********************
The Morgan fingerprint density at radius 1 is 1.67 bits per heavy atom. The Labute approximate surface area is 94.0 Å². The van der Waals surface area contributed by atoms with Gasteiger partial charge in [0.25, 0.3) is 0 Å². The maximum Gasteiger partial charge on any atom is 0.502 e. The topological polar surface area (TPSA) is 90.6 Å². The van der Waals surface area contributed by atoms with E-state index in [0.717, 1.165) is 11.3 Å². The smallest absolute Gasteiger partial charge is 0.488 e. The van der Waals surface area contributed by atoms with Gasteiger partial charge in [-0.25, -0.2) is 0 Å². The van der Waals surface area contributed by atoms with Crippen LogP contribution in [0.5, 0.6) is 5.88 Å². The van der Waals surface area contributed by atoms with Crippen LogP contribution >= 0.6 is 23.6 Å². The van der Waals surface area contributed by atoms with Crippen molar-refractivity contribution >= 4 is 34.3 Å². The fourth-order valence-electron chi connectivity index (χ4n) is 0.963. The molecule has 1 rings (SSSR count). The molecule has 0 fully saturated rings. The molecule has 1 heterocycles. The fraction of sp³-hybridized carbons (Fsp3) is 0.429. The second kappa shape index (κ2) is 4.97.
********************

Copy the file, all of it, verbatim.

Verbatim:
The Morgan fingerprint density at radius 1 is 1.67 bits per heavy atom. The Labute approximate surface area is 94.0 Å². The van der Waals surface area contributed by atoms with Gasteiger partial charge in [0.25, 0.3) is 0 Å². The maximum Gasteiger partial charge on any atom is 0.502 e. The topological polar surface area (TPSA) is 90.6 Å². The van der Waals surface area contributed by atoms with E-state index in [0.717, 1.165) is 11.3 Å². The smallest absolute Gasteiger partial charge is 0.488 e. The van der Waals surface area contributed by atoms with Gasteiger partial charge in [-0.25, -0.2) is 0 Å². The van der Waals surface area contributed by atoms with Crippen LogP contribution in [0.5, 0.6) is 5.88 Å². The van der Waals surface area contributed by atoms with Crippen LogP contribution >= 0.6 is 23.6 Å². The van der Waals surface area contributed by atoms with Crippen molar-refractivity contribution >= 4 is 34.3 Å². The fourth-order valence-electron chi connectivity index (χ4n) is 0.963. The molecule has 1 rings (SSSR count). The molecule has 0 fully saturated rings. The molecule has 1 heterocycles. The fraction of sp³-hybridized carbons (Fsp3) is 0.429. The second kappa shape index (κ2) is 4.97.